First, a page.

I’d never been up to the Royal Court Upstairs space before this year. Now I’m obsessed. I want to see everything there. It’s such a fluid space, and for this the audience is literally stacked against the performer, he’s under interrogation. Which is only appropriate.
I thought a lot about whether it was worth writing about Manwatching. Not because it wasn’t worth my time, or that it wasn’t any good – far from it. It’s brilliant. But it’s so specifically about one night, one man, that writing about it feels like an act of betrayal. Even by writing about it I’m potentially jeopardising part of its intent, ideally, no one in the room would have a clue what’s coming. But sod it. Every night is unique, so whatever I tell you, it will still be different tonight, and tomorrow.
An unprepared man walks onto the stage, and introduces himself to the audience. His name is Mark Thomas. We nod in acknowledgment. He wears a ‘sashay away’ shirt. This makes me smirk. He quickly describes what is about to happen. The stage manager, Charlotte, activates the printer, which proceeds to churn out the script. Mark gets a woman on the front row to take his picture with the printer. He attempts to take one of the audience – except he’s out of time, the script has printed. He puts on his glasses, glances at the first page, and begins to talk.
Manwatching is a monologue, written by a female playwright who has chosen to remain anonymous, something she chooses to address in the piece. Having it sight read by a different male comedian each night is certainly a gimmick, but it’s a great gimmick. It so effortlessly inverts the traditional heterosexual power dynamic, relying totally on this man’s trust in an idea. And we, as an audience, go into the space knowing this. There’s at least some part of us that’s hoping to see someone get embarrassed. In fact, particularly as a man, there’s something vaguely self-flagellant about being an audience member in the first place, and probably in agreeing to read it out as a performer.
And let me just say – gimmick aside – the text is really good. Really good. Brutally honest, linguistically so clear, and shot through with hilarious and cringe inducing passages, including anecdotes about giving bad head in a bathroom and wet-dreaming about a half-lion, French, Andy Samberg-lookalike. It’s the kind of text that is funny however its done, a thesis I tested with my housemates later that night, as the script (only available after the show to minimise spoilers) was passed around and we each read sections from the text. It works because all it needs is the unknown, a sense of risk, someone willing to potentially humiliate themselves.
When you put it like that, it sounds cruel. Like, let’s put a dude onstage, pull his pants down, and laugh at him. Except its nothing like that at all. The audience is warm, not hostile. This is so important, because as brilliant as the text is, it’s only an ingredient in this experience. The audience cannot be malicious, because if it is, then the whole thing falls apart. Thomas, a particularly political comedian, appears largely unfazed by the text, by which I mean he is never made visibly uncomfortable (at least to my collection.) When he does momentarily fluster, it’s because he’s stumbled on a line, and not the lines that might embarrass the reader (looking at you, “set of hanging enamel spoons.”) But he is unafraid to go back over a line, to give a better reading – not necessarily to get a bigger laugh but to just give it greater clarity. I can’t see this happening with an audience baying for blood.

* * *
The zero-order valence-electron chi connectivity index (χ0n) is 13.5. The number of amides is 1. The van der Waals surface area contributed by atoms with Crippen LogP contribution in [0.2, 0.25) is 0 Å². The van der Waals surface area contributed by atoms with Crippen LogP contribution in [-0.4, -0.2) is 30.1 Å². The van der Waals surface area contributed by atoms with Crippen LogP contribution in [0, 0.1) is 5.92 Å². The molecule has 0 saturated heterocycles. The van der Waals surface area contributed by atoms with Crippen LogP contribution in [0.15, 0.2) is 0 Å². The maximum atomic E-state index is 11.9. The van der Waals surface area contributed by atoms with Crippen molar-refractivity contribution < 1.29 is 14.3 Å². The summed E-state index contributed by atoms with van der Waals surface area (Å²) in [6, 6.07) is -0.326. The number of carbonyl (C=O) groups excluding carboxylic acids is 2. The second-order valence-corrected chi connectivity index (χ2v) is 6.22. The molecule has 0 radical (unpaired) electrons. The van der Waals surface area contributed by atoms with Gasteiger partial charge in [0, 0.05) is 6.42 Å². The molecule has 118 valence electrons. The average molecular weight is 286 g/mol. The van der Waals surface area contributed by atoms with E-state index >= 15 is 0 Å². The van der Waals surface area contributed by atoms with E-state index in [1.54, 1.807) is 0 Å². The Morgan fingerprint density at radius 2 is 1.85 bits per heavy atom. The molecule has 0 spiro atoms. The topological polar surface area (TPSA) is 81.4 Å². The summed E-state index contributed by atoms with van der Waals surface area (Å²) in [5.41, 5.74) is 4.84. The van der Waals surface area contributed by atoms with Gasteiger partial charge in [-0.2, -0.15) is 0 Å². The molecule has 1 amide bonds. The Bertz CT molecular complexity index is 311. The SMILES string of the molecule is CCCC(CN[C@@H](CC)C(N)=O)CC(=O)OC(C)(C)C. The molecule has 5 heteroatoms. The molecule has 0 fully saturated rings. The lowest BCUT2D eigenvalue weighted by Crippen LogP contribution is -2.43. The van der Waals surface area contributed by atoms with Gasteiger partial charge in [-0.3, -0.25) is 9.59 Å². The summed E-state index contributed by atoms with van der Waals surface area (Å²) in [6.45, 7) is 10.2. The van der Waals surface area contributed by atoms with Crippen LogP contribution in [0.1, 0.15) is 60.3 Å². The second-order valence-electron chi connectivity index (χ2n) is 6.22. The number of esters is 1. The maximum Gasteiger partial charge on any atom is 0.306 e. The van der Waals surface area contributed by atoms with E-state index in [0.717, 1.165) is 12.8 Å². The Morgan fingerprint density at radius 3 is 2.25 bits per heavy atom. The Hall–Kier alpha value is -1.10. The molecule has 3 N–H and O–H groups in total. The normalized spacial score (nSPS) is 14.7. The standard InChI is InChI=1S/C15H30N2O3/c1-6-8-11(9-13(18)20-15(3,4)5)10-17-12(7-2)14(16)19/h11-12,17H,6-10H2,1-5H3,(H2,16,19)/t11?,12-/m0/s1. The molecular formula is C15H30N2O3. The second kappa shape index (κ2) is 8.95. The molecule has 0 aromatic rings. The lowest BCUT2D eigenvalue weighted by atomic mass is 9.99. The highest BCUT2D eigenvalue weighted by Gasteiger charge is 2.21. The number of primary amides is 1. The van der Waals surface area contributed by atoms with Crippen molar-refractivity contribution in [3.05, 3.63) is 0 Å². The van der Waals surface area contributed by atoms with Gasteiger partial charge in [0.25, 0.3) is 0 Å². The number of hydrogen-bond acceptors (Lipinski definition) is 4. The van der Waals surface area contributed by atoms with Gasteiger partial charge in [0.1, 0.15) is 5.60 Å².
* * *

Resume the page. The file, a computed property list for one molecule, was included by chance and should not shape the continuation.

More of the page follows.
Occasionally, he does throw a line at the audience, once in response to the text “that’s fucking brilliant,” and once in response to the audience “I love that you’re nodding.” And then there’s a bit at the end that I won’t spoil because it’s brilliant but he actually had to stop because he was laughing so hard.
I was thinking about whether this piece is feminist, or whether it was sort of ‘politely’ feminist where the piece thinks it’s more feminist than it actually is. It’s definitely feminist (I’m aware of the ironies of a dude making this claim.) Laura Mulvey wrote about how in narrative it is the man who is active and the woman passive, and how for a woman to be considered active she must adopt masculine traits. Manwatching totally subverts this. It is absolutely the female voice that is active, in the text it is always about the woman, and the man – interchangeable, unprepared, suspended in tension – is rendered passive in a theatrical space where he is traditionally privileged.
The liveness ignites this; as great fun as Manwatching is to read amongst friends (the Anonymous Woman suggests it as a quirky option for a first date) it relies on an audience that doesn’t know each other. There’s less collective hostility, and a palpable sense of excitement even. Certainly, the women in the audience were cackling away, in recognition, in approval, I don’t know. There were absolutely moments I winced at – the first couple of minutes, in particular.
Manwatching is a brilliantly funny, sharply political monologue in a purely theatrical form. I loved it. I’d love to see it again, but I’m not sure how that would work. It should be a singular experience for everyone, I think.
SEE IT. IT’S GOING TO BE IN EDINBURGH.